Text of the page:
Neutral density filters are particularly popular for coastal photography. They will reduce rough seas to a glassy blur and render scudding cloud as brushstrokes of colour. Yes, maybe they are somewhat overused today, but when applied well and appropriately, their effect on a scene can be stunning. Again, you can’t successfully mimic the filter’s effect in post, so if you enjoy this style of landscape photography, you will need physical filters.

ND filters with a density up to 6-stops are simple enough to use, with the camera’s TTL metering adjusting automatically for their strength. For extreme NDs, with a density of around 10-stops, you will normally need to calculate exposure length manually. Try using an App like the LEE Stopper App to help you with your calculations. If shutter length exceeds 30-seconds, you may need to switch to your camera’s Bulb or B setting and lock the shutter open manually (using a remote or infrared device) for the desired length.

Graduated Neutal Density filters

Graduated ND filters have long been an essential landscape filter. They are half clear, half coated, with a transitional zone where the two halves meet. Like a solid ND, they are designed to absorb light, but instead of altering the entire image, they just block light from one area – typically the sky. Why? Well, the sky is usually lighter then the landscape. The contrast in brightness between the two can be the equivalent of several stops of light – particularly around sunrise and sunset due to the sun’s lower position. The level of contrast can be so great that it exceeds the capabilities of the camera’s dynamic range. Therefore, if you meter correctly for the foreground, the sky will be too light and overexposed; but if you expose correctly for the sky, the landscape will be recorded too dark. It is a common headache with two main solutions – one in-camera, the other using software.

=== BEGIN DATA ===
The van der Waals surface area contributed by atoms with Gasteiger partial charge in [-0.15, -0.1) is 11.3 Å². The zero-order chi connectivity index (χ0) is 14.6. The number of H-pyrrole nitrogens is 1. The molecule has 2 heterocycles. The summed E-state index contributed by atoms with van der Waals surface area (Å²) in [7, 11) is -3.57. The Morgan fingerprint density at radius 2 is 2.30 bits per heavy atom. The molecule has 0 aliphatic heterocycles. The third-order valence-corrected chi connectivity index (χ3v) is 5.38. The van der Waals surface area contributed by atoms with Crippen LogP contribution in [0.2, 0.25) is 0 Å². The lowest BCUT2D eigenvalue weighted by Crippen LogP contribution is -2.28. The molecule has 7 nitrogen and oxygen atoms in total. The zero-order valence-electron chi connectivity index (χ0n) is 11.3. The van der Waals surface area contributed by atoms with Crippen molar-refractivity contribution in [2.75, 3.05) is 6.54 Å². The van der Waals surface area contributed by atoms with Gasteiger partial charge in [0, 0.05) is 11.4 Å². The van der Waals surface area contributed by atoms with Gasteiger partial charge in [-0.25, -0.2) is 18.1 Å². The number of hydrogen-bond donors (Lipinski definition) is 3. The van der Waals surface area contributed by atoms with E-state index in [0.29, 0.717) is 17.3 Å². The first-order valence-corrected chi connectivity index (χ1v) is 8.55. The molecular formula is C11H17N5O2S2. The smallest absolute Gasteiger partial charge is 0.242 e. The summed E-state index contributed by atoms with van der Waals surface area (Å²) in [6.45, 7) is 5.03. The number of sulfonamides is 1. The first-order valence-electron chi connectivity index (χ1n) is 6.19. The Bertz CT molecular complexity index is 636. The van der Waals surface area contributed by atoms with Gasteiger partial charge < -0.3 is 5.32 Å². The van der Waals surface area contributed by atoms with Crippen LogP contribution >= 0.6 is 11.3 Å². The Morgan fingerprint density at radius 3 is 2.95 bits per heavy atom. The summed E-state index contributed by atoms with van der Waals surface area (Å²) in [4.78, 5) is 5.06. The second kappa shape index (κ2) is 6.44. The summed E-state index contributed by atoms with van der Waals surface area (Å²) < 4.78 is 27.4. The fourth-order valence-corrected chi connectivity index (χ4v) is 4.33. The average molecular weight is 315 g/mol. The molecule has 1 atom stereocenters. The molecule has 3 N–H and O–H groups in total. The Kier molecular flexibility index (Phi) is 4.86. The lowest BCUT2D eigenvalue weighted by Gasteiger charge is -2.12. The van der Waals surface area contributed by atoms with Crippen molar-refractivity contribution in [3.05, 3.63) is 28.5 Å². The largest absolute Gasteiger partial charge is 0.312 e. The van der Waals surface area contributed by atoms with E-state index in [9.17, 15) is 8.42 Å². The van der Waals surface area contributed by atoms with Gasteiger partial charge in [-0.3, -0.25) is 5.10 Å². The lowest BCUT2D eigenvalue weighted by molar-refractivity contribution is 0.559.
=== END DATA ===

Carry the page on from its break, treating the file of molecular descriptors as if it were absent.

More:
The in-camera answer is to use a grad. They are rectangular slot-in type filters that attach via a filter holder. You can then slide them into position, carefully aligning the transitional zone with the horizon. By doing so, you can balance the light and bring the entire scene within the sensor’s dynamic range – capturing detail in both the shadow and highlight areas. You can buy grads in different densities, with either a soft- medium- or hard-edge.

ND grads with a medium or soft-edge are best suited to scenes with an uneven horizon – for example, when mountains, hills, buildings or a tree interrupt the skyline. This is because, due to the larger feathered zone, the filter won’t noticeably or abruptly darken objects breaking the skyline. A hard-edged ND grad is better suited to scenes with a straight horizon, like a seascape. It can be aligned with far more precision and allows you to reduce the brightness of the sky with greater accuracy. 

Although it is always satisfying to get things right in-camera, there is an alternative to using grads. Instead, you can capture two (or more) frames using different exposures and later merge them together in Lightroom or Photoshop to achieve one correctly exposed result. 


In our opinion, landscape filters remain essential and are here to stay. We demonstrate the use and benefits of using filters throughout our Dawn 2 Dusk Photography workshops. If you have never used filters before - or are just unsure how to get the best from filters you own - why not join one of our workshops and learn from the pros?